Government Influencing Newsrooms
By SAMANTHA GROS
09/21/07 - -- NEW YORK (AP)
— Dan Rather said Thursday that the undue influence of the
government and large corporations over newsrooms spurred his
decision to file a $70 million lawsuit against CBS and its
former parent company.
"Somebody, sometime has got to take a stand and say democracy
cannot survive, much less thrive with the level of big corporate
and big government interference and intimidation in news," he
said on CNN's "Larry King Live."
In the suit, filed a day earlier in state Supreme Court in
Manhattan, Rather claimed CBS and Viacom Inc. used him as a
"scapegoat" and intentionally botched the aftermath of a
discredited story about President Bush's military service to
curry favor with the White House. He was removed from his "CBS
Evening News" post in March 2005.
"They sacrificed support for independent journalism for
corporate financial gain, and in so doing, I think they
undermined a lot at CBS News," he told King.
Rather didn't mention other instances in which he believed news
organizations bowed to corporate and government pressure.
CBS spokesman Dana McClintock did not return an after-hours call
seeking comment Thursday. He has called Rather's complaints "old
news" and said the lawsuit was "without merit." A spokesman for
Viacom declined to comment.
Journalism ethics scholar Bob Steele said Rather would have a
difficult time proving that the White House or other political
operatives exerted undue influence on CBS.
"It would be naive for us to believe that there was no influence
from powerful institutions and individuals on journalism," said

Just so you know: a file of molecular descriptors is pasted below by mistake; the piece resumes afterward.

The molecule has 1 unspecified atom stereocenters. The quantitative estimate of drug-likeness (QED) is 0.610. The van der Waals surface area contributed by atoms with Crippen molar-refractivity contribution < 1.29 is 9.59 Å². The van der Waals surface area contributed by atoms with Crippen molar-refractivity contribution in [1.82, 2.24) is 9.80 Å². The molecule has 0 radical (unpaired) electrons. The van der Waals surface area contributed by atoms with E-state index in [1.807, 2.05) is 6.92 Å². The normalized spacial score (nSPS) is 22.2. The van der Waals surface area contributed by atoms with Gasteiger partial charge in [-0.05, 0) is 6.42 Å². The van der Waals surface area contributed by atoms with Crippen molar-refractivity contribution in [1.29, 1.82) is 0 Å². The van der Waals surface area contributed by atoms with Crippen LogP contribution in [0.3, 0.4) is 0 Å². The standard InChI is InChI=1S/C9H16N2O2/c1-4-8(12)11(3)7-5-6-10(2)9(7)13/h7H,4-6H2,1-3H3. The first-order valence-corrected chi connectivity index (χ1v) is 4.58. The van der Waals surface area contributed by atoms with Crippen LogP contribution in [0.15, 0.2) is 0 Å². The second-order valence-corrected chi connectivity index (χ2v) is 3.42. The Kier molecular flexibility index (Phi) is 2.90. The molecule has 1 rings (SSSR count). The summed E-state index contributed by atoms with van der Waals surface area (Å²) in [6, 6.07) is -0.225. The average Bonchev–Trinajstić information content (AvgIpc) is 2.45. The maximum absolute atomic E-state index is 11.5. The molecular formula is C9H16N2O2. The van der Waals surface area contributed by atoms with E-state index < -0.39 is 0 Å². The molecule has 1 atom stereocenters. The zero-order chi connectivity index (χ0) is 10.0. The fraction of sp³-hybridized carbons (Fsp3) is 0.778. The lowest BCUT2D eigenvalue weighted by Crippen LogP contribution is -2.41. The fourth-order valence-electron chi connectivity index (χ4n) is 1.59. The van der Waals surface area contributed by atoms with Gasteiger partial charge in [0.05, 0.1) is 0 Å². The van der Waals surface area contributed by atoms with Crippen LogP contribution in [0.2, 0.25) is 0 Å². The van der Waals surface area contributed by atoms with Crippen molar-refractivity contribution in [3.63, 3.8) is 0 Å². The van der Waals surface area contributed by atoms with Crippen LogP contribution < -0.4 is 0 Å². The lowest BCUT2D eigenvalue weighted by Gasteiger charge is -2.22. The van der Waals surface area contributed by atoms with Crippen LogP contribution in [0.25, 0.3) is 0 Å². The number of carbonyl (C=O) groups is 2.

Steele, a scholar at the Poynter Institute, a journalism
foundation in St. Petersburg, Fla.
Still, he said: "For the most part, the journalists who run news
organizations and who report the news fight hard to protect the
independence of the journalism, and most of the time succeed."
Rather narrated the September 2004 report that said Bush
disobeyed orders and shirked some of his duties during his
National Guard service. It also said a commander felt pressured
to sugarcoat Bush's record.
The story relied on four documents, supposedly written by Bush's
commander in the Texas Air National Guard, the late Lt. Col.
Jerry Killian. Critics questioned the documents' authenticity
and suggested they were forged.
A panel selected by the network to investigate the story
determined that it was neither fair nor accurate. CBS fired the
story's producer and asked for the resignations of three
executives because it could not authenticate documents used in
the story. Rather was forced out of the anchor chair he had
occupied for 24 years.
On CNN, Rather dismissed the panel's review, claiming it was not
"This was in many ways a fraud. It was a setup," he told King.
Louis D. Boccardi, the retired chief executive of The Associated
Press who made up the two-man investigative panel with Richard
Thornburgh, the former U.S. attorney general, defended the
panel's work Thursday night.
"Our report was independent, and it speaks for itself," he said,
echoing comments made by Thornburgh on Wednesday. Both declined
to comment further.
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